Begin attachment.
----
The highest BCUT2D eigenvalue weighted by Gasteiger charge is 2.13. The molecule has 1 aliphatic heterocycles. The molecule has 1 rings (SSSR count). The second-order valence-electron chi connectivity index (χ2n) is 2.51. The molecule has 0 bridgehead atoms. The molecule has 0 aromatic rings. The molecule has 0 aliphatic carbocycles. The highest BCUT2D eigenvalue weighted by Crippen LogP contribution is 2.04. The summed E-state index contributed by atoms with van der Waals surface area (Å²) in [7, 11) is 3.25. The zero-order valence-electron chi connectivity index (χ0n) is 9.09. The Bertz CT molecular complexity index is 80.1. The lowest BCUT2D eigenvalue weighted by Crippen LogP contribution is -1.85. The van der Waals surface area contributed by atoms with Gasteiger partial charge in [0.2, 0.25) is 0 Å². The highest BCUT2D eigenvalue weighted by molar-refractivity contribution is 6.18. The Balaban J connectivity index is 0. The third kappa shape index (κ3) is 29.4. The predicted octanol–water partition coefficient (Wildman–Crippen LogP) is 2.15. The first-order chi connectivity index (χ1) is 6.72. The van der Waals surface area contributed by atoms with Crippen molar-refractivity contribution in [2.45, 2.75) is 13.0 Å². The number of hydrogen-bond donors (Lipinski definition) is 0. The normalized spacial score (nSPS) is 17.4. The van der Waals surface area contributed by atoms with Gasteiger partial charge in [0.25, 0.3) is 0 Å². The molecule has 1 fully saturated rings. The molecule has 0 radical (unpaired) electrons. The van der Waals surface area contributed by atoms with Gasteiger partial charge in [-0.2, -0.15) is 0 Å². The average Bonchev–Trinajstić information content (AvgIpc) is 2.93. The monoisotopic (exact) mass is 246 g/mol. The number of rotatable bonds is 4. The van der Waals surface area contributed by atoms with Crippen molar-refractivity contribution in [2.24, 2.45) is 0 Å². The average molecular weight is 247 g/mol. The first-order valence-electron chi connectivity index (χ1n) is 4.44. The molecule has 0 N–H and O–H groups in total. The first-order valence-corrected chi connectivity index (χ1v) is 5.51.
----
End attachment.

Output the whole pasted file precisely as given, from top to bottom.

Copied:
The highest BCUT2D eigenvalue weighted by Gasteiger charge is 2.13. The molecule has 1 aliphatic heterocycles. The molecule has 1 rings (SSSR count). The second-order valence-electron chi connectivity index (χ2n) is 2.51. The molecule has 0 bridgehead atoms. The molecule has 0 aromatic rings. The molecule has 0 aliphatic carbocycles. The highest BCUT2D eigenvalue weighted by Crippen LogP contribution is 2.04. The summed E-state index contributed by atoms with van der Waals surface area (Å²) in [7, 11) is 3.25. The zero-order valence-electron chi connectivity index (χ0n) is 9.09. The Bertz CT molecular complexity index is 80.1. The lowest BCUT2D eigenvalue weighted by Crippen LogP contribution is -1.85. The van der Waals surface area contributed by atoms with Gasteiger partial charge in [0.2, 0.25) is 0 Å². The highest BCUT2D eigenvalue weighted by molar-refractivity contribution is 6.18. The Balaban J connectivity index is 0. The third kappa shape index (κ3) is 29.4. The predicted octanol–water partition coefficient (Wildman–Crippen LogP) is 2.15. The first-order chi connectivity index (χ1) is 6.72. The van der Waals surface area contributed by atoms with Crippen molar-refractivity contribution in [2.45, 2.75) is 13.0 Å². The number of hydrogen-bond donors (Lipinski definition) is 0. The normalized spacial score (nSPS) is 17.4. The van der Waals surface area contributed by atoms with Gasteiger partial charge in [0.25, 0.3) is 0 Å². The molecule has 1 fully saturated rings. The molecule has 0 radical (unpaired) electrons. The van der Waals surface area contributed by atoms with Gasteiger partial charge in [-0.2, -0.15) is 0 Å². The average Bonchev–Trinajstić information content (AvgIpc) is 2.93. The monoisotopic (exact) mass is 246 g/mol. The number of rotatable bonds is 4. The van der Waals surface area contributed by atoms with Crippen molar-refractivity contribution in [2.24, 2.45) is 0 Å². The average molecular weight is 247 g/mol. The first-order valence-electron chi connectivity index (χ1n) is 4.44. The molecule has 0 N–H and O–H groups in total. The first-order valence-corrected chi connectivity index (χ1v) is 5.51.